Loy Krathong in Chiang Mai
The Festival of Light
By far the most romantic of Thailand’s celebrations, Loy Krathong takes place on the full moon night of the 12th lunar month. The Thai word ‘Loy’ means ‘to float in Thai, while ‘Krathong’ is a small raft, about a hand span in diameter, made from a section of banana tree trunk – although today specially made bread ‘flowers’ or even Styrofoam are used. Thais decorate their Krathongs with elaborately-folded banana leaves, flowers, candles, and incense sticks. Some people also add hair or fingernail clippings.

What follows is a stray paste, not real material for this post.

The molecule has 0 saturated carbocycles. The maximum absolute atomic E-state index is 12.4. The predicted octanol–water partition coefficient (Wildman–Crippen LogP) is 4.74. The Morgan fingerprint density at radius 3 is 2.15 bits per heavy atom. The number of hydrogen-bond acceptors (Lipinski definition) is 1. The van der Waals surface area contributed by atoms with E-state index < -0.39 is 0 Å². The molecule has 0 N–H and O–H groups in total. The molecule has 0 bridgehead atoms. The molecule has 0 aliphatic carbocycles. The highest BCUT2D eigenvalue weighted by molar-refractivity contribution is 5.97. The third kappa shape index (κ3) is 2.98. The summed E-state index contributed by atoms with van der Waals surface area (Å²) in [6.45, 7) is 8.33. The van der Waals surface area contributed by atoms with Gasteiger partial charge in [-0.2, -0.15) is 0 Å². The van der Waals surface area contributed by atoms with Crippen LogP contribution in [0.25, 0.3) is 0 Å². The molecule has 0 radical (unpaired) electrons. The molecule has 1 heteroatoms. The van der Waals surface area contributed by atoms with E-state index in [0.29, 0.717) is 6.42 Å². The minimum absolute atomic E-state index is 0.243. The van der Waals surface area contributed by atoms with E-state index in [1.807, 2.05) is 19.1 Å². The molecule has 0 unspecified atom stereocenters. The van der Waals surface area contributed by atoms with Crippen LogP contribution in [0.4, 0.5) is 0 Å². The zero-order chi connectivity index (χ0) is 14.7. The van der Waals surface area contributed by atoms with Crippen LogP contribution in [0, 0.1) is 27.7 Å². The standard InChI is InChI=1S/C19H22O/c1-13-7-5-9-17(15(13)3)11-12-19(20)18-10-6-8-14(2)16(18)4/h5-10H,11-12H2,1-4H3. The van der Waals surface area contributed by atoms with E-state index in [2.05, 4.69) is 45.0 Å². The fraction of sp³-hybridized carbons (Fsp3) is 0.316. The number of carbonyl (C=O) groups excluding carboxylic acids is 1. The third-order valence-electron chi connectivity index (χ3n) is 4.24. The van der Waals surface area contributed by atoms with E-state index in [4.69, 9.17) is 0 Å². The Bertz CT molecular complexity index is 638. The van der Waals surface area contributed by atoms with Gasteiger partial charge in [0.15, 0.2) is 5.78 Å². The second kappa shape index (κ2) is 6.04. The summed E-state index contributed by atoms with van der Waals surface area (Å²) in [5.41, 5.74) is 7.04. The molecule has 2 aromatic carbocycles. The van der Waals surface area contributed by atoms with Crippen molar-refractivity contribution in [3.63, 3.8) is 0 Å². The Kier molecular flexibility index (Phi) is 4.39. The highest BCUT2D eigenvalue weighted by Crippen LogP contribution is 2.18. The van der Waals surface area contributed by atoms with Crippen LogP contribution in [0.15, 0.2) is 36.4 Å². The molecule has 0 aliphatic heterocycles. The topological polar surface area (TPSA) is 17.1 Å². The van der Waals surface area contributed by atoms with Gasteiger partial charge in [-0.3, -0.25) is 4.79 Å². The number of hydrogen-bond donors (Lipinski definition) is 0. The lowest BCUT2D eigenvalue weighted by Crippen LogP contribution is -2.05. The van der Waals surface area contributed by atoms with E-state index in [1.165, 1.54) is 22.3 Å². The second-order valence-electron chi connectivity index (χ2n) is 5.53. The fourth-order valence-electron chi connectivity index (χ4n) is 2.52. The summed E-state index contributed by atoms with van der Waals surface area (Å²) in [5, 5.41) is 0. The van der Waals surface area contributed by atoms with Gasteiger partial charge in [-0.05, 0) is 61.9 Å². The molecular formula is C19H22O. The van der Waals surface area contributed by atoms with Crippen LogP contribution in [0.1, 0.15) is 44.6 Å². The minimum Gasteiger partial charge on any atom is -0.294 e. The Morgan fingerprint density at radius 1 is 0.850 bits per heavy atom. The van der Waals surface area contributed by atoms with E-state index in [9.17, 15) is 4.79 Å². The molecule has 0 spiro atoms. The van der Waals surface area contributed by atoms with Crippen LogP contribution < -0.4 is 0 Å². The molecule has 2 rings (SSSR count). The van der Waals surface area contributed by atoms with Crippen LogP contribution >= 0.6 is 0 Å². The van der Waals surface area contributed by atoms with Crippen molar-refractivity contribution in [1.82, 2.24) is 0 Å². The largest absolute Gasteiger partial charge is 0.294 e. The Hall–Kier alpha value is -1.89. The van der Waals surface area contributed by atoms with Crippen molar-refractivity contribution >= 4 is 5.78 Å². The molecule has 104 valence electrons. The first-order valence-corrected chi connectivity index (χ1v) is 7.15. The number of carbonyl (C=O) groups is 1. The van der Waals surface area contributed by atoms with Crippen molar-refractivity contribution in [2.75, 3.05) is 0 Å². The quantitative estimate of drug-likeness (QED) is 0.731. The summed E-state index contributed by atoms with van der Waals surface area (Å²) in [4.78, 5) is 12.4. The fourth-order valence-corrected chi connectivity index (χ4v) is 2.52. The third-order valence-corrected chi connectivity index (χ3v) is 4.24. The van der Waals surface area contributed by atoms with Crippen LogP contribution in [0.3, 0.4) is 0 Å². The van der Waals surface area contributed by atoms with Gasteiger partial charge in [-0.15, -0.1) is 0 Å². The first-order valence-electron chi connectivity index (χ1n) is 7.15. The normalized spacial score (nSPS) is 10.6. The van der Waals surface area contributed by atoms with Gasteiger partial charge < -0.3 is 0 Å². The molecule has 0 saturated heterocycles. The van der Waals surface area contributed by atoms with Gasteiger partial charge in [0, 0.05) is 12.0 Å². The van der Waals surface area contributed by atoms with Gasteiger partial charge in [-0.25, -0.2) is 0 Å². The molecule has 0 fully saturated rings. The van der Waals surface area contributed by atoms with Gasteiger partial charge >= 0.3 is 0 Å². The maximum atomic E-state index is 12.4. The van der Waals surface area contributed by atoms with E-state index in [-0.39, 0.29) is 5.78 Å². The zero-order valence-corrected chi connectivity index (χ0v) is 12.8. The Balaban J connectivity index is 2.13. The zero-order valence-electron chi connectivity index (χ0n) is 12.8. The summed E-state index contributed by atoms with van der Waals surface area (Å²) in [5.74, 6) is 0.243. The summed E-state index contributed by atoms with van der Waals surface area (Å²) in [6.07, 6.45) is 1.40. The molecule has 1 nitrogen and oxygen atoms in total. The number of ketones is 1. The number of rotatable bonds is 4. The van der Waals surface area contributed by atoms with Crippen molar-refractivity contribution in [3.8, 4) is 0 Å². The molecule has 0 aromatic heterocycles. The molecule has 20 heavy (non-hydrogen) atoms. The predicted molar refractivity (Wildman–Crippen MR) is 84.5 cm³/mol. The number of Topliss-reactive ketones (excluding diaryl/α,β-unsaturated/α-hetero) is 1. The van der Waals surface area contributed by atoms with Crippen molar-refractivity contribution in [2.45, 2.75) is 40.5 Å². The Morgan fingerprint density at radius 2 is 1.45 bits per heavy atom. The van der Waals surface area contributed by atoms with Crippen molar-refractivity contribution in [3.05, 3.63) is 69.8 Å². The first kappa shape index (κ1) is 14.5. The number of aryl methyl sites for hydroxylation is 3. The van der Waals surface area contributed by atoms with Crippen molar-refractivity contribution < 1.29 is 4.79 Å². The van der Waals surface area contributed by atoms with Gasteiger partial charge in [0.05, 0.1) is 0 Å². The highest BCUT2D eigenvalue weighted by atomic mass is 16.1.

Between the months of August and October the tides in Thailand’s waterways are at their highest and with the moon at its brightest, the stage is set for an idyllic conclusion to the rainy season. The general idea being to persuade the local serpent-ruler, Phaya Nak, to halt the monsoon rain, dispel the floods and return the rivers to their tranquil ways.
The act of floating Krathongs on rivers, canals or any other body of water symbolises letting go of grudges, problems and anger so that one can start life afresh – a cleansing tradition of sorts. The idea being that all people should prepare suitable offerings to present to the river spirits in order to obtain pardon and the absolution of their sins. In doing so the Thais are also welcoming the spirit of good fun or ‘sanook’ – something they know a lot about.